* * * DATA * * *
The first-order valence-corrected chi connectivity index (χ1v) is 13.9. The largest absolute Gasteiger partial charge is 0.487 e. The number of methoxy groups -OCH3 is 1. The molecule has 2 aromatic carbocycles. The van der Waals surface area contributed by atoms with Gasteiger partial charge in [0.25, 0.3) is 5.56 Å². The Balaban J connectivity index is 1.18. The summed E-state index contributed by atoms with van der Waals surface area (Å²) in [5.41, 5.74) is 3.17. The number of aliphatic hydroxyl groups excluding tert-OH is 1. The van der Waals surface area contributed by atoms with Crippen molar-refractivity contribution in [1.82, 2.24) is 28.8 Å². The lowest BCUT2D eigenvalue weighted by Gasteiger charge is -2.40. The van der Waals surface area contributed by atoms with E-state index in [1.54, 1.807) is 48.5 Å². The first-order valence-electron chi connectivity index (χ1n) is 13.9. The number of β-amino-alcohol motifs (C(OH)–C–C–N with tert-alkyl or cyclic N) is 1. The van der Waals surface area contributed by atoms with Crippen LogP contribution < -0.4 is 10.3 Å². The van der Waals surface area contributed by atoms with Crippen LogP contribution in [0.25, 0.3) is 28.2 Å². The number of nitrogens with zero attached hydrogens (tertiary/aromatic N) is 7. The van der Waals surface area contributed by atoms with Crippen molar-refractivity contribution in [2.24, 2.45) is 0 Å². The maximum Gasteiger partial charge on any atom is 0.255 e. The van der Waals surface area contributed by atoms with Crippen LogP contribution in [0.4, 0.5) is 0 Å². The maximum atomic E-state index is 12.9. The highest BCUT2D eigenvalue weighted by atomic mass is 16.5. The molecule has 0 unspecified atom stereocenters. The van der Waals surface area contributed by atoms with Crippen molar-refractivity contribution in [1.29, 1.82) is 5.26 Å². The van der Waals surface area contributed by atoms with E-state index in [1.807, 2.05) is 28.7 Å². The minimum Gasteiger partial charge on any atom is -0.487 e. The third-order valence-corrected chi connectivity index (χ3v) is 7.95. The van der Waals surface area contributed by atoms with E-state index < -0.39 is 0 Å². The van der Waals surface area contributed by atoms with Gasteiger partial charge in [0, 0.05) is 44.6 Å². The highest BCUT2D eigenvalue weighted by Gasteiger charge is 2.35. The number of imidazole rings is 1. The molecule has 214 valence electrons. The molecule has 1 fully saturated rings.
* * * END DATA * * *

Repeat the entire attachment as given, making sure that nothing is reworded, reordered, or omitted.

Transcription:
The first-order valence-corrected chi connectivity index (χ1v) is 13.9. The largest absolute Gasteiger partial charge is 0.487 e. The number of methoxy groups -OCH3 is 1. The molecule has 2 aromatic carbocycles. The van der Waals surface area contributed by atoms with Gasteiger partial charge in [0.25, 0.3) is 5.56 Å². The Balaban J connectivity index is 1.18. The summed E-state index contributed by atoms with van der Waals surface area (Å²) in [5.41, 5.74) is 3.17. The number of aliphatic hydroxyl groups excluding tert-OH is 1. The van der Waals surface area contributed by atoms with Crippen molar-refractivity contribution in [1.82, 2.24) is 28.8 Å². The lowest BCUT2D eigenvalue weighted by Gasteiger charge is -2.40. The van der Waals surface area contributed by atoms with E-state index in [1.54, 1.807) is 48.5 Å². The first-order valence-electron chi connectivity index (χ1n) is 13.9. The number of β-amino-alcohol motifs (C(OH)–C–C–N with tert-alkyl or cyclic N) is 1. The van der Waals surface area contributed by atoms with Crippen LogP contribution < -0.4 is 10.3 Å². The van der Waals surface area contributed by atoms with Crippen LogP contribution in [0.25, 0.3) is 28.2 Å². The number of nitrogens with zero attached hydrogens (tertiary/aromatic N) is 7. The van der Waals surface area contributed by atoms with Crippen molar-refractivity contribution in [2.24, 2.45) is 0 Å². The maximum Gasteiger partial charge on any atom is 0.255 e. The van der Waals surface area contributed by atoms with Crippen LogP contribution in [0.4, 0.5) is 0 Å². The maximum atomic E-state index is 12.9. The highest BCUT2D eigenvalue weighted by atomic mass is 16.5. The molecule has 0 unspecified atom stereocenters. The van der Waals surface area contributed by atoms with Crippen molar-refractivity contribution in [1.29, 1.82) is 5.26 Å². The van der Waals surface area contributed by atoms with E-state index in [1.807, 2.05) is 28.7 Å². The minimum Gasteiger partial charge on any atom is -0.487 e. The third-order valence-corrected chi connectivity index (χ3v) is 7.95. The van der Waals surface area contributed by atoms with E-state index < -0.39 is 0 Å². The van der Waals surface area contributed by atoms with Gasteiger partial charge in [0, 0.05) is 44.6 Å². The highest BCUT2D eigenvalue weighted by Gasteiger charge is 2.35. The number of imidazole rings is 1. The molecule has 214 valence electrons. The molecule has 1 fully saturated rings.